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Table of Contents

Foreword                      xix
Introduction              xxv
On the Cover                     xxix

Chapter 1: Clean Code                    1

There Will Be Code                        2
Bad Code                           3
The Total Cost of Owning a Mess                 4
Schools of Thought                        12
We Are Authors                      13
The Boy Scout Rule                     14
Prequel and Principles                   15
Conclusion                        15
Bibliography                  15

Chapter 2: Meaningful Names                     17
Introduction               17
Use Intention-Revealing Names                     18
Avoid Disinformation                         19
Make Meaningful Distinctions                20
Use Pronounceable Names                            21
Use Searchable Names                                22
Avoid Encodings                          23
Avoid Mental Mapping                    25
Class Names                    25
Method Names                              25
Don’t Be Cute                    26
Pick One Word per Concept                 26
Don’t Pun                    26
Use Solution Domain Names                    27
Use Problem Domain Names                   27
Add Meaningful Context                       27
Don’t Add Gratuitous Context                    29
Final Words                        30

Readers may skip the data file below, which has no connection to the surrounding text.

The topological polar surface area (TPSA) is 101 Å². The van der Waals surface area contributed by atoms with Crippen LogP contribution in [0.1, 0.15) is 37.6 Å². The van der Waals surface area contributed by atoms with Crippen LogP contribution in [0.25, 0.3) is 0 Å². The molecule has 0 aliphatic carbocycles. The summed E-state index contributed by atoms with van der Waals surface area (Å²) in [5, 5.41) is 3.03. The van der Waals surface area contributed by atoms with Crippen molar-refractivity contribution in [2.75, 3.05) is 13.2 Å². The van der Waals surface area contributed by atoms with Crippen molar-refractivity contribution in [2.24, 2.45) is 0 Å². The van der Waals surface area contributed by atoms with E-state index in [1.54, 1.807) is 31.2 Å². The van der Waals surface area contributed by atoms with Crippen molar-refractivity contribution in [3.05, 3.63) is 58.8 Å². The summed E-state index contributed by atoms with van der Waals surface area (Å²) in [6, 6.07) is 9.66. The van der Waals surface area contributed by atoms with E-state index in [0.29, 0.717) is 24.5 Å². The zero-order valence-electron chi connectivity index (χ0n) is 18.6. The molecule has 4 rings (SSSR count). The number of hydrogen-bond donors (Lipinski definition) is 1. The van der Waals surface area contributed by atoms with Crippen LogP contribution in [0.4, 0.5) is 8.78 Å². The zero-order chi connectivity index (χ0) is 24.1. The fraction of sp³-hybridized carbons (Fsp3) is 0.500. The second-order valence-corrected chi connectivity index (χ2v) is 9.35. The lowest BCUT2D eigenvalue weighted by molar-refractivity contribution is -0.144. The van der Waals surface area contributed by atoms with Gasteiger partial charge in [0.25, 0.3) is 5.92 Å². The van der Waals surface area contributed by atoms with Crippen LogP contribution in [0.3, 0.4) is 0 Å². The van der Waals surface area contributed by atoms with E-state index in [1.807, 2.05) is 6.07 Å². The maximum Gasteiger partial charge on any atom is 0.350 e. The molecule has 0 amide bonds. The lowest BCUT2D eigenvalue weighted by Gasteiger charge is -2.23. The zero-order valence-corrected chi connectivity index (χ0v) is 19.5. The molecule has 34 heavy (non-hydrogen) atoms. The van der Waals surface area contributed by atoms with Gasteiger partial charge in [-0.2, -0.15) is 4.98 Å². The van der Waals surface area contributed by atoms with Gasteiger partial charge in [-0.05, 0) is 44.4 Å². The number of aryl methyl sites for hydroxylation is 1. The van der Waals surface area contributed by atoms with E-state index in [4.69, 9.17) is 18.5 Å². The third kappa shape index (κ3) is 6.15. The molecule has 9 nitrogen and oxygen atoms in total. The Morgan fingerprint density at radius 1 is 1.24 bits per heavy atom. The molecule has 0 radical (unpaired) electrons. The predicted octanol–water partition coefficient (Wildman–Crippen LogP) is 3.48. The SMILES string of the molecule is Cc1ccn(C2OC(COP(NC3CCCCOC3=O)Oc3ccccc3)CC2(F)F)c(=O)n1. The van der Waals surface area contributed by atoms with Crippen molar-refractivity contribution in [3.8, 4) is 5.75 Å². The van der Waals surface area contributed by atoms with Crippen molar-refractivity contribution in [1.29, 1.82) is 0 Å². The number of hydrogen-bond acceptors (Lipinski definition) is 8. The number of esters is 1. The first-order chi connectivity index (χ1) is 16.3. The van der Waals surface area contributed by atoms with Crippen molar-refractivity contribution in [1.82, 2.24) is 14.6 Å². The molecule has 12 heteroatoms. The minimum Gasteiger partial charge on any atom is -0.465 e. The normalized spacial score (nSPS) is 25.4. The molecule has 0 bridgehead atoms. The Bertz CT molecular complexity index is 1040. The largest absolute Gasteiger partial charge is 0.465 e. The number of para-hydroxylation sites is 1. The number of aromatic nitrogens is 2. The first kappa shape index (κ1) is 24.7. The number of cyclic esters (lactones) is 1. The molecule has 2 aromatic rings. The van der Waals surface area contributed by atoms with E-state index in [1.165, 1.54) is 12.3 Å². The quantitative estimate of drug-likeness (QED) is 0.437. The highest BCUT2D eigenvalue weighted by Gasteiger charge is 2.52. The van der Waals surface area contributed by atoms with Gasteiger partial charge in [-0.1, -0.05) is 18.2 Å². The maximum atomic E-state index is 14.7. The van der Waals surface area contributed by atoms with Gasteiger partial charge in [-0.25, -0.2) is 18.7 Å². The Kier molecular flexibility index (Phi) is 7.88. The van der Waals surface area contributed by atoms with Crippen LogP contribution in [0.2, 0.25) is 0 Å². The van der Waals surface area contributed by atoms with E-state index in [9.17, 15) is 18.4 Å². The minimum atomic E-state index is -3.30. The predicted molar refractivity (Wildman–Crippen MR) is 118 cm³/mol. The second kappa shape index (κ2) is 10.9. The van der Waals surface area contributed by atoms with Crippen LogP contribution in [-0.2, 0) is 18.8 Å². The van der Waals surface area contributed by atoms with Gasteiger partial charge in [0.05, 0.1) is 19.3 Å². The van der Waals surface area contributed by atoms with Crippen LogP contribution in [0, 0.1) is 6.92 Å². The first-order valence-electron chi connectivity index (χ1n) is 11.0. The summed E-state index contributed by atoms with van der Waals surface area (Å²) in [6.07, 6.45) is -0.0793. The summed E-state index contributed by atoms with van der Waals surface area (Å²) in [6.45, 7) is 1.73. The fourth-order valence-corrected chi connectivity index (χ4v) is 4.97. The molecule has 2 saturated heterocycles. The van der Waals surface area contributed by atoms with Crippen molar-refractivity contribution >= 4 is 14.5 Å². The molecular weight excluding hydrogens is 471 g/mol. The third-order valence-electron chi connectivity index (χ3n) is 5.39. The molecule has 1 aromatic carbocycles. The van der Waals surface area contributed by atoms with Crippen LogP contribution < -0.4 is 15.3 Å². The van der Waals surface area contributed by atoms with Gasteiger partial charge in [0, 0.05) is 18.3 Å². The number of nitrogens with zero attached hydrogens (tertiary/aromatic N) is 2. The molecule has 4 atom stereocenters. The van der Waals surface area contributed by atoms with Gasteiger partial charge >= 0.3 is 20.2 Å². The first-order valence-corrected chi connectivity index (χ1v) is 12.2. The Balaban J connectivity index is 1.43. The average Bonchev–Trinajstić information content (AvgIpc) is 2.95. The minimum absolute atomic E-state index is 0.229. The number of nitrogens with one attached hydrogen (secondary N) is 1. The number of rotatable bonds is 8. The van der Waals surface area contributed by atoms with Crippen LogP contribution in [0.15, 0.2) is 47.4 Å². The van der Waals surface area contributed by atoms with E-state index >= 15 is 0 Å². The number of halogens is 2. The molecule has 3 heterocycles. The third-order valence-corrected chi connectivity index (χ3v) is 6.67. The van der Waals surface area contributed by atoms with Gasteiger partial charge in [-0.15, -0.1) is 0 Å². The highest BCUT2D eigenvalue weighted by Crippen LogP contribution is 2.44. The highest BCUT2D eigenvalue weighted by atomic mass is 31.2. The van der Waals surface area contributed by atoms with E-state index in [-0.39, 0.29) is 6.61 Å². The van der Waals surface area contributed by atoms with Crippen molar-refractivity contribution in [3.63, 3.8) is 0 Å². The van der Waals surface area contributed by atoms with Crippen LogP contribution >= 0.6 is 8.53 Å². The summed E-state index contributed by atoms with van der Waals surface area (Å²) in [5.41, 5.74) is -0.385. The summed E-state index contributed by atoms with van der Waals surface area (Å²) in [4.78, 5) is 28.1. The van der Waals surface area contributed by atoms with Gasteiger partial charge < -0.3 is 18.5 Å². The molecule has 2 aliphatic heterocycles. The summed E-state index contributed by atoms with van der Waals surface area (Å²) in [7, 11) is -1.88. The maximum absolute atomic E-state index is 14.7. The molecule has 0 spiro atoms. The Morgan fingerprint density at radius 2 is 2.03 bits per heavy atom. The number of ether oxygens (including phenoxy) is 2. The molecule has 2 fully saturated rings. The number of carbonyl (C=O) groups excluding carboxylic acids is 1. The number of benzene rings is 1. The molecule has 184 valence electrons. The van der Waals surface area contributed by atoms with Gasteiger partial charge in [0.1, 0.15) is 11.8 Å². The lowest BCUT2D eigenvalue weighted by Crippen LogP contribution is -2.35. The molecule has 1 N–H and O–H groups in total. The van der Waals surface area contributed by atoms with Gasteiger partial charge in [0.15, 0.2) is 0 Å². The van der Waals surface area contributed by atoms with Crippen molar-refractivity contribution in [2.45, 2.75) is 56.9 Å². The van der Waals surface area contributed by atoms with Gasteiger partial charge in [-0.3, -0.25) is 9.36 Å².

Chapter 3: Functions                                           31
Small!                               34
Do One Thing                         35
One Level of Abstraction per Function                           36
Switch Statements                     37
Use Descriptive Names                      39
Function Arguments                          40
Have No Side Effects                          44
Command Query Separation                           45
Prefer Exceptions to Returning Error Codes              46
Don’t Repeat Yourself                          48
Structured Programming                   48
How Do You Write Functions Like This?                49
Conclusion                          49
SetupTeardownIncluder                        50
Bibliography                                       52

Chapter 4: Comments                                                  53
Comments Do Not Make Up for Bad Code                   55
Explain Yourself in Code                        55
Good Comments                              55
Bad Comments                          59
Bibliography                          74

Chapter 5: Formatting                                           75
The Purpose of Formatting                     76
Vertical Formatting                         76
Horizontal Formatting                         85
Team Rules                      90
Uncle Bob’s Formatting Rules                  90
Chapter 6: Objects and Data Structures                      93
Data Abstraction                     93
Data/Object Anti-Symmetry                        95